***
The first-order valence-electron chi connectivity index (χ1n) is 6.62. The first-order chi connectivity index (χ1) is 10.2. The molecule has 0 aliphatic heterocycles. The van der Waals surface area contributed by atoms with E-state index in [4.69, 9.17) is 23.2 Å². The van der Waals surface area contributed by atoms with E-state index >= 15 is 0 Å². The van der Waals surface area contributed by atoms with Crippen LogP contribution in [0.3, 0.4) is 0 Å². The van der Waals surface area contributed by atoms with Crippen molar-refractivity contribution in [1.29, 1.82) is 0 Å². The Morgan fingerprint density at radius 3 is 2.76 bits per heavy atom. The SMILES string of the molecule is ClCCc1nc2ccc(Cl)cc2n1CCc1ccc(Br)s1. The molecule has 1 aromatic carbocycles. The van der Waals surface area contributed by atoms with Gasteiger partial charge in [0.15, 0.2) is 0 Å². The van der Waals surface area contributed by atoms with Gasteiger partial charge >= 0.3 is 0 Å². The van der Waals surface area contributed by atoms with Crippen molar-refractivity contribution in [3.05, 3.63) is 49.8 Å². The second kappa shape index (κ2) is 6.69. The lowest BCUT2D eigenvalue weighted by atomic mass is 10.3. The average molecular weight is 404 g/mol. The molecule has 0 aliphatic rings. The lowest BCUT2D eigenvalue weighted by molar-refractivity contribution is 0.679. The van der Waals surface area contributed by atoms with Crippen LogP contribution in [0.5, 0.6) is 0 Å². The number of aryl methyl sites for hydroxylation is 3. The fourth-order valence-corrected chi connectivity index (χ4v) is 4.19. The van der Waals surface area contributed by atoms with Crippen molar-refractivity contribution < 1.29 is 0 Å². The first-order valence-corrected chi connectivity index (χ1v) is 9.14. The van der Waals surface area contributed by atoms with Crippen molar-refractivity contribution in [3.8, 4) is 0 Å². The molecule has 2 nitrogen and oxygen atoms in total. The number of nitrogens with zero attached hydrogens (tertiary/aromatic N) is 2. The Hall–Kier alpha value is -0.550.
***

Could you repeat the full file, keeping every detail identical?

The first-order valence-electron chi connectivity index (χ1n) is 6.62. The first-order chi connectivity index (χ1) is 10.2. The molecule has 0 aliphatic heterocycles. The van der Waals surface area contributed by atoms with E-state index in [4.69, 9.17) is 23.2 Å². The van der Waals surface area contributed by atoms with E-state index >= 15 is 0 Å². The van der Waals surface area contributed by atoms with Crippen LogP contribution in [0.3, 0.4) is 0 Å². The van der Waals surface area contributed by atoms with Crippen molar-refractivity contribution in [1.29, 1.82) is 0 Å². The Morgan fingerprint density at radius 3 is 2.76 bits per heavy atom. The SMILES string of the molecule is ClCCc1nc2ccc(Cl)cc2n1CCc1ccc(Br)s1. The molecule has 1 aromatic carbocycles. The van der Waals surface area contributed by atoms with Gasteiger partial charge in [0.15, 0.2) is 0 Å². The van der Waals surface area contributed by atoms with Gasteiger partial charge >= 0.3 is 0 Å². The van der Waals surface area contributed by atoms with Crippen molar-refractivity contribution in [3.05, 3.63) is 49.8 Å². The second kappa shape index (κ2) is 6.69. The lowest BCUT2D eigenvalue weighted by atomic mass is 10.3. The average molecular weight is 404 g/mol. The molecule has 0 aliphatic rings. The lowest BCUT2D eigenvalue weighted by molar-refractivity contribution is 0.679. The van der Waals surface area contributed by atoms with Crippen LogP contribution in [0.5, 0.6) is 0 Å². The number of aryl methyl sites for hydroxylation is 3. The fourth-order valence-corrected chi connectivity index (χ4v) is 4.19. The van der Waals surface area contributed by atoms with Crippen molar-refractivity contribution < 1.29 is 0 Å². The first-order valence-corrected chi connectivity index (χ1v) is 9.14. The van der Waals surface area contributed by atoms with Crippen molar-refractivity contribution in [3.8, 4) is 0 Å². The molecule has 2 nitrogen and oxygen atoms in total. The number of nitrogens with zero attached hydrogens (tertiary/aromatic N) is 2. The Hall–Kier alpha value is -0.550.